Commercial models for Public Wi-Fi

Can we have a proliferation of broadband access through public Wi-Fi networks? What are the issues and challenges?

blue-and-yellow-wifi-hotspot-sign

The Telecom Regulatory Authority of India held a public workshop in Bangalore on the 28th of September 2016. The objective of the workshop was to look at the possible commercial models for providing public Wi-Fi hotspots.

The first welcome step in this workshop was the emphasis on finding commercial models for providing public Wi-Fi and not on making Wi-Fi free for all. It is quite surprising that a vast majority of people expect public Wi-Fi systems to be provided for free of cost.

The present number of Wi-Fi hotspots in India is abysmally low compared to most other countries. There are 35,000 Wi-Fi hotspots in India compared to around 10 million in the US. The real challenge is to build a network of Wi-Fi hotspots through the country that can provide seamless internet access to millions of Indians.

The different network operators shouldn’t consider public Wi-Fi as being a competitive threat to their sale of data plans. Mobile data and public Wi-Fi has to work in tandem to provide seamless connectivity. However, there is an obvious benefit by increasing the reach of public Wi-Fi. The average cost of accessing the internet through the cellular network is around 23 paisa per minute as against 2 paise per minute on Wi-Fi.

Present Challenges for Public Wi-Fi hotspots:

There are numerous challenges for creating public Wi-Fi hotspots, which needs careful attention at this early stage:

  1. There are inherent hardware limitations: Where do you put the modems and routers and in what frequence? Do each of the ISPs get their own routers? These are not small or insignificant logistical problems.
  2. Who will be responsible for the service and maintainence of these routers? What about the electricity needed to run these stations?
  3. How do you ensure about quality of service and uninterrupted broadband access? How do we check and maintain records of those who are logging on the public Wi-Fi systems? Security concerns are definitely a non trivial concern for providing public Wi-Fi
  4. How can we ensure business viability for the ISPs who provide the internet access?
  5. How can we ensure interoperability between the different ISPs? Do we need to log in separately for each ISP that we choose in different areas?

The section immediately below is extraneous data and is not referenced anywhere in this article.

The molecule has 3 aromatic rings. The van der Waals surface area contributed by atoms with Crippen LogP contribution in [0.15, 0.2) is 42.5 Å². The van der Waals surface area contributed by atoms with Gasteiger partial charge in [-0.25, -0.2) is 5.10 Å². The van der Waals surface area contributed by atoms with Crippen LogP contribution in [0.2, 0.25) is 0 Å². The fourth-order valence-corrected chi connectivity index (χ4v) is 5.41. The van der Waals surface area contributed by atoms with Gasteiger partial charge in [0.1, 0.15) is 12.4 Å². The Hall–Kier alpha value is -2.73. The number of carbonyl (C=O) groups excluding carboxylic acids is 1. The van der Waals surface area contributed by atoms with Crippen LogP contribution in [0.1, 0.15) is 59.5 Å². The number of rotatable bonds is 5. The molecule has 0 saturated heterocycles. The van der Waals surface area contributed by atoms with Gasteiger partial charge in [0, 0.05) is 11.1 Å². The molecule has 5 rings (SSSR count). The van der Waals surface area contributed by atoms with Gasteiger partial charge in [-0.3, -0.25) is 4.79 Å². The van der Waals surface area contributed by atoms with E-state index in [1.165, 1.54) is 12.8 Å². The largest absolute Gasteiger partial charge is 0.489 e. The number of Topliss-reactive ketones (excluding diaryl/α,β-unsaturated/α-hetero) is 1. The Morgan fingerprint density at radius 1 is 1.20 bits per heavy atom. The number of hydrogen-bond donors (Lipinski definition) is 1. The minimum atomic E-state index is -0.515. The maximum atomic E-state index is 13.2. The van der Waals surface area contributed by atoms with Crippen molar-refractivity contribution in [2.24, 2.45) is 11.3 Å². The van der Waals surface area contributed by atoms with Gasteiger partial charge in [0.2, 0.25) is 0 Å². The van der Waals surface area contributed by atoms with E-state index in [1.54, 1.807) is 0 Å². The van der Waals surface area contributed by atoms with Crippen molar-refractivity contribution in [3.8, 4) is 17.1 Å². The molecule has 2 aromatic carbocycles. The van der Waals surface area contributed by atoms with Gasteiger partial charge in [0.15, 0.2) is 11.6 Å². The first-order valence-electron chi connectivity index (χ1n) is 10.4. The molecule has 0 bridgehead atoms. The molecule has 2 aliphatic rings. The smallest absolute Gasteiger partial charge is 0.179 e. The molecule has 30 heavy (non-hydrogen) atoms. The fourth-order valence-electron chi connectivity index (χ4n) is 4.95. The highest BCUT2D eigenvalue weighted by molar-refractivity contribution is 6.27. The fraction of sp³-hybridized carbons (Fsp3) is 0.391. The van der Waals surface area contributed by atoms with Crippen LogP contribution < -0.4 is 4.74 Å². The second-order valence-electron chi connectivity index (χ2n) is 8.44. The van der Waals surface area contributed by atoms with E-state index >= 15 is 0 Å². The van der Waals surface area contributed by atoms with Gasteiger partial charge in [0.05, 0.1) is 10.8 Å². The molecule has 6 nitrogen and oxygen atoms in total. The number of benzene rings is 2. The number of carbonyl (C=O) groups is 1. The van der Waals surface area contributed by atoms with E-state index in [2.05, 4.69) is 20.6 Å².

6. There’s also the problem of the availability of infrastructure needed to provide public Wi-Fi hotspots. Specifically, this sort of operation needs plenty of unlicensed spectrum for ISPs.
  7. Finally, how to ensure smooth and easy payment systems? If the payment procedure is arduous and time consuming, many people will be dissuaded right away.

Once the problems were identified, the rest of the workshop focused on attempting to find solutions for these, though it slightly fell short, according to my assessment. The broad ideas were in the right direction, but the specifics of the mechanism got lost in a beauty contest of the different solution providers.

Pipe vs. Platform model:

One of the interesting big ideas was the emphasis on switching from the current piped model to a more open platform model. In short, the pipe model would expect the entire vertical of setting up public Wi-Fis to be done by the ISPs. This would involve each ISP to get spectrum, provide the internet access, set up routers, authenticate consumers, accept payments, and so on. Instead, using an open-ended platform would allow for innovation in the different layers of the verticals. The payment can be taken care of an external app based on UPI/mobile wallets, etc. The authentication and KYC can be taken care of using Aadhar or any trusted authentication method (even mobile phone numbers can act as auntheticating tools). Local shop-keepers can take up the initiative for setting up routers and ensure its maintainence if they are compensated correctly for this.

More importantly the viability of a truly public Wi-Fi network would work only if individual users are allowed to resell broadband access. This is like the solar rooftop model, where individuals can set up solar power generators and sell it back to the grid. Imagine an open national grid, where each individual can sell/resell their broadband access. This would create a truly seamless public Wi-Fi system.

Anupam Manur is a Polcy Analyst at the Takshashila Institution and tweets at @anupammanur